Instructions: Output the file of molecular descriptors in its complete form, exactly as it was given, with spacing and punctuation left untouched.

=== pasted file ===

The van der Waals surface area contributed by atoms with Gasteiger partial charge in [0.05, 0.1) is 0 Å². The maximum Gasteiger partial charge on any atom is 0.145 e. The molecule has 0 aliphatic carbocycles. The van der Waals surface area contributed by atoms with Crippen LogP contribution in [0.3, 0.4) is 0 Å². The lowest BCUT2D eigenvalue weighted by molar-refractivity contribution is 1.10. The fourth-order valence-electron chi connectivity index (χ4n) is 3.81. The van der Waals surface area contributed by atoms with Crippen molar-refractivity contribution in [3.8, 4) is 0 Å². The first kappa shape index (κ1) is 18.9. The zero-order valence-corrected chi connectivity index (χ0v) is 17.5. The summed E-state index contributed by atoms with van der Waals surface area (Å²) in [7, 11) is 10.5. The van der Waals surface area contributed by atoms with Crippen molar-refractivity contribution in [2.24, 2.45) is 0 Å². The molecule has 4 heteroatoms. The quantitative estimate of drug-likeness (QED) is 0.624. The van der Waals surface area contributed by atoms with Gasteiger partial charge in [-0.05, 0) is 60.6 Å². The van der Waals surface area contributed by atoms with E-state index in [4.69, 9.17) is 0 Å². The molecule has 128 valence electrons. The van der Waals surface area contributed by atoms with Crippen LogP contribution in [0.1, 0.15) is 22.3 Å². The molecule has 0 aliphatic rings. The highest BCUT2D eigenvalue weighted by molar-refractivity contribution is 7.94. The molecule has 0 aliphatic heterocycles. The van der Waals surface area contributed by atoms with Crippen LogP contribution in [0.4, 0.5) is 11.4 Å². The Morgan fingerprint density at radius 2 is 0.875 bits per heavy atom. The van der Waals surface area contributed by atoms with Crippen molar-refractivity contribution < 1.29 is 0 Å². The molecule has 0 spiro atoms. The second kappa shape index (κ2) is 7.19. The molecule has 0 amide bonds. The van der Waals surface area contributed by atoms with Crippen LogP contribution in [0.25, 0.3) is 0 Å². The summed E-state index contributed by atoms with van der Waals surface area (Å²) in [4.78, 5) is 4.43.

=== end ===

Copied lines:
The van der Waals surface area contributed by atoms with Gasteiger partial charge in [0.05, 0.1) is 0 Å². The maximum Gasteiger partial charge on any atom is 0.145 e. The molecule has 0 aliphatic carbocycles. The van der Waals surface area contributed by atoms with Crippen LogP contribution in [0.3, 0.4) is 0 Å². The lowest BCUT2D eigenvalue weighted by molar-refractivity contribution is 1.10. The fourth-order valence-electron chi connectivity index (χ4n) is 3.81. The van der Waals surface area contributed by atoms with Crippen molar-refractivity contribution in [3.8, 4) is 0 Å². The first kappa shape index (κ1) is 18.9. The zero-order valence-corrected chi connectivity index (χ0v) is 17.5. The summed E-state index contributed by atoms with van der Waals surface area (Å²) in [7, 11) is 10.5. The van der Waals surface area contributed by atoms with Crippen molar-refractivity contribution in [2.24, 2.45) is 0 Å². The molecule has 4 heteroatoms. The quantitative estimate of drug-likeness (QED) is 0.624. The van der Waals surface area contributed by atoms with Gasteiger partial charge in [-0.05, 0) is 60.6 Å². The van der Waals surface area contributed by atoms with E-state index in [4.69, 9.17) is 0 Å². The molecule has 128 valence electrons. The van der Waals surface area contributed by atoms with Crippen LogP contribution in [0.1, 0.15) is 22.3 Å². The molecule has 0 aliphatic rings. The highest BCUT2D eigenvalue weighted by molar-refractivity contribution is 7.94. The molecule has 0 aliphatic heterocycles. The van der Waals surface area contributed by atoms with Crippen LogP contribution in [0.4, 0.5) is 11.4 Å². The Morgan fingerprint density at radius 2 is 0.875 bits per heavy atom. The van der Waals surface area contributed by atoms with Crippen molar-refractivity contribution < 1.29 is 0 Å². The molecule has 0 spiro atoms. The second kappa shape index (κ2) is 7.19. The molecule has 0 amide bonds. The van der Waals surface area contributed by atoms with Crippen LogP contribution in [0.25, 0.3) is 0 Å². The summed E-state index contributed by atoms with van der Waals surface area (Å²) in [4.78, 5) is 4.43.